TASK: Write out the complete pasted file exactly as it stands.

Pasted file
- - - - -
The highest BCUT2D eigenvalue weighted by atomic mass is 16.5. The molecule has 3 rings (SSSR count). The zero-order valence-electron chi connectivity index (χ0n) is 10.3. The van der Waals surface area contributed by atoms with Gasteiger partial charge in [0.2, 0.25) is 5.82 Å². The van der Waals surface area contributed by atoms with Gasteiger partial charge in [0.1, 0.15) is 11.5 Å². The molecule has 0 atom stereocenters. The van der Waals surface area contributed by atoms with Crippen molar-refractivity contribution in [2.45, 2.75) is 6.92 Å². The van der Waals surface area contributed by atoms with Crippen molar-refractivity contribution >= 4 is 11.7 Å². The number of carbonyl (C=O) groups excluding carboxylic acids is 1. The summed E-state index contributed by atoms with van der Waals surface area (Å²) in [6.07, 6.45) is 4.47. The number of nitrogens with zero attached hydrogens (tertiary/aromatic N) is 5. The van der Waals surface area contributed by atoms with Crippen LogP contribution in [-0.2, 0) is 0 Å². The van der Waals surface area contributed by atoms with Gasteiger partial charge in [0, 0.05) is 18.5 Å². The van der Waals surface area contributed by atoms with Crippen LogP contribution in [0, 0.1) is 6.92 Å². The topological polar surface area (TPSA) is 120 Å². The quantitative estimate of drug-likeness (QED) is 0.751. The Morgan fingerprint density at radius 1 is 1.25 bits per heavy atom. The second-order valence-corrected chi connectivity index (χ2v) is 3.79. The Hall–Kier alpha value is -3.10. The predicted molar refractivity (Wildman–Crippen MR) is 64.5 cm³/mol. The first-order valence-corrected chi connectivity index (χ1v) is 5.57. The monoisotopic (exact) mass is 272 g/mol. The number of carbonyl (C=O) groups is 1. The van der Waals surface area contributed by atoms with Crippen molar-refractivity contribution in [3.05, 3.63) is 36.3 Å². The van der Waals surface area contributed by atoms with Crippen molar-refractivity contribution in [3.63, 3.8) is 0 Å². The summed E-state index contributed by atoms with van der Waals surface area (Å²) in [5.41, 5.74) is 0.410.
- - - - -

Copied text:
The highest BCUT2D eigenvalue weighted by atomic mass is 16.5. The molecule has 3 rings (SSSR count). The zero-order valence-electron chi connectivity index (χ0n) is 10.3. The van der Waals surface area contributed by atoms with Gasteiger partial charge in [0.2, 0.25) is 5.82 Å². The van der Waals surface area contributed by atoms with Gasteiger partial charge in [0.1, 0.15) is 11.5 Å². The molecule has 0 atom stereocenters. The van der Waals surface area contributed by atoms with Crippen molar-refractivity contribution in [2.45, 2.75) is 6.92 Å². The van der Waals surface area contributed by atoms with Crippen molar-refractivity contribution >= 4 is 11.7 Å². The number of carbonyl (C=O) groups excluding carboxylic acids is 1. The summed E-state index contributed by atoms with van der Waals surface area (Å²) in [6.07, 6.45) is 4.47. The number of nitrogens with zero attached hydrogens (tertiary/aromatic N) is 5. The van der Waals surface area contributed by atoms with Crippen LogP contribution in [-0.2, 0) is 0 Å². The van der Waals surface area contributed by atoms with Gasteiger partial charge in [0, 0.05) is 18.5 Å². The van der Waals surface area contributed by atoms with Crippen LogP contribution in [0, 0.1) is 6.92 Å². The topological polar surface area (TPSA) is 120 Å². The quantitative estimate of drug-likeness (QED) is 0.751. The Morgan fingerprint density at radius 1 is 1.25 bits per heavy atom. The second-order valence-corrected chi connectivity index (χ2v) is 3.79. The Hall–Kier alpha value is -3.10. The predicted molar refractivity (Wildman–Crippen MR) is 64.5 cm³/mol. The first-order valence-corrected chi connectivity index (χ1v) is 5.57. The monoisotopic (exact) mass is 272 g/mol. The number of carbonyl (C=O) groups is 1. The van der Waals surface area contributed by atoms with Crippen molar-refractivity contribution in [3.05, 3.63) is 36.3 Å². The van der Waals surface area contributed by atoms with Crippen molar-refractivity contribution in [3.63, 3.8) is 0 Å². The summed E-state index contributed by atoms with van der Waals surface area (Å²) in [5.41, 5.74) is 0.410.